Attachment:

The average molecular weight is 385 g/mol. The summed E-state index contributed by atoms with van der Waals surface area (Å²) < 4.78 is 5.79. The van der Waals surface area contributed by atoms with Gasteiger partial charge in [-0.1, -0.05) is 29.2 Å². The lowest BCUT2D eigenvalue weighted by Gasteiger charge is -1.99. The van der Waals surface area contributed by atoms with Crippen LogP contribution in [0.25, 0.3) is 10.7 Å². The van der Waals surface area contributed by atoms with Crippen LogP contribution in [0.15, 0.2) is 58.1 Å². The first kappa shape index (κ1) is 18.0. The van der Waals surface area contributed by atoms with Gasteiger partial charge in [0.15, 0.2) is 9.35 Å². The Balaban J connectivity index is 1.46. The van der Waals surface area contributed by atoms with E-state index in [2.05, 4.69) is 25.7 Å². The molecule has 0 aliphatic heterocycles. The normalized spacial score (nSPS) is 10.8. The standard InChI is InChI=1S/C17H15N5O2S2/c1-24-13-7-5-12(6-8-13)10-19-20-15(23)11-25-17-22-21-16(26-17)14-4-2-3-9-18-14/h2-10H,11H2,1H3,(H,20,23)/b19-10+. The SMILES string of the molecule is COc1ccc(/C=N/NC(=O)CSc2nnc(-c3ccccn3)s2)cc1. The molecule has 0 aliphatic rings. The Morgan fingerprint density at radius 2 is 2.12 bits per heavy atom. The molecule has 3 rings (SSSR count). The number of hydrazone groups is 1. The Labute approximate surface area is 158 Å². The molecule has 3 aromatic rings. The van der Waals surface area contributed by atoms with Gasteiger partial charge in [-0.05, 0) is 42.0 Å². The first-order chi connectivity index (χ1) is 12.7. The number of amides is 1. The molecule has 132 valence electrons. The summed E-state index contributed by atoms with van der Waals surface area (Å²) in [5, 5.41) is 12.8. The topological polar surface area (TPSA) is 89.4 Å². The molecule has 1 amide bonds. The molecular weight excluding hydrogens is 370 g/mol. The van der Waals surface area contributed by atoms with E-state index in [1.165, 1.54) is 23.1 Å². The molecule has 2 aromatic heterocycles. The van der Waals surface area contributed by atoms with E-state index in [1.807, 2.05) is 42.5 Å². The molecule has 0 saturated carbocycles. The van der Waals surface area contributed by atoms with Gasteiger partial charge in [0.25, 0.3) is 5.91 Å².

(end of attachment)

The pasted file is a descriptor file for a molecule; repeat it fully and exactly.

The average molecular weight is 385 g/mol. The summed E-state index contributed by atoms with van der Waals surface area (Å²) < 4.78 is 5.79. The van der Waals surface area contributed by atoms with Gasteiger partial charge in [-0.1, -0.05) is 29.2 Å². The lowest BCUT2D eigenvalue weighted by Gasteiger charge is -1.99. The van der Waals surface area contributed by atoms with Crippen LogP contribution in [0.25, 0.3) is 10.7 Å². The van der Waals surface area contributed by atoms with Crippen LogP contribution in [0.15, 0.2) is 58.1 Å². The first kappa shape index (κ1) is 18.0. The van der Waals surface area contributed by atoms with Gasteiger partial charge in [0.15, 0.2) is 9.35 Å². The Balaban J connectivity index is 1.46. The van der Waals surface area contributed by atoms with E-state index in [2.05, 4.69) is 25.7 Å². The molecule has 0 aliphatic heterocycles. The normalized spacial score (nSPS) is 10.8. The standard InChI is InChI=1S/C17H15N5O2S2/c1-24-13-7-5-12(6-8-13)10-19-20-15(23)11-25-17-22-21-16(26-17)14-4-2-3-9-18-14/h2-10H,11H2,1H3,(H,20,23)/b19-10+. The SMILES string of the molecule is COc1ccc(/C=N/NC(=O)CSc2nnc(-c3ccccn3)s2)cc1. The molecule has 0 aliphatic rings. The Morgan fingerprint density at radius 2 is 2.12 bits per heavy atom. The molecule has 3 rings (SSSR count). The number of hydrazone groups is 1. The Labute approximate surface area is 158 Å². The molecule has 3 aromatic rings. The van der Waals surface area contributed by atoms with Gasteiger partial charge in [-0.05, 0) is 42.0 Å². The first-order chi connectivity index (χ1) is 12.7. The number of amides is 1. The molecule has 132 valence electrons. The summed E-state index contributed by atoms with van der Waals surface area (Å²) in [5, 5.41) is 12.8. The topological polar surface area (TPSA) is 89.4 Å². The molecule has 1 amide bonds. The molecular weight excluding hydrogens is 370 g/mol. The van der Waals surface area contributed by atoms with E-state index in [1.165, 1.54) is 23.1 Å². The molecule has 2 aromatic heterocycles. The van der Waals surface area contributed by atoms with E-state index in [1.807, 2.05) is 42.5 Å². The molecule has 0 saturated carbocycles. The van der Waals surface area contributed by atoms with Gasteiger partial charge in [0.25, 0.3) is 5.91 Å².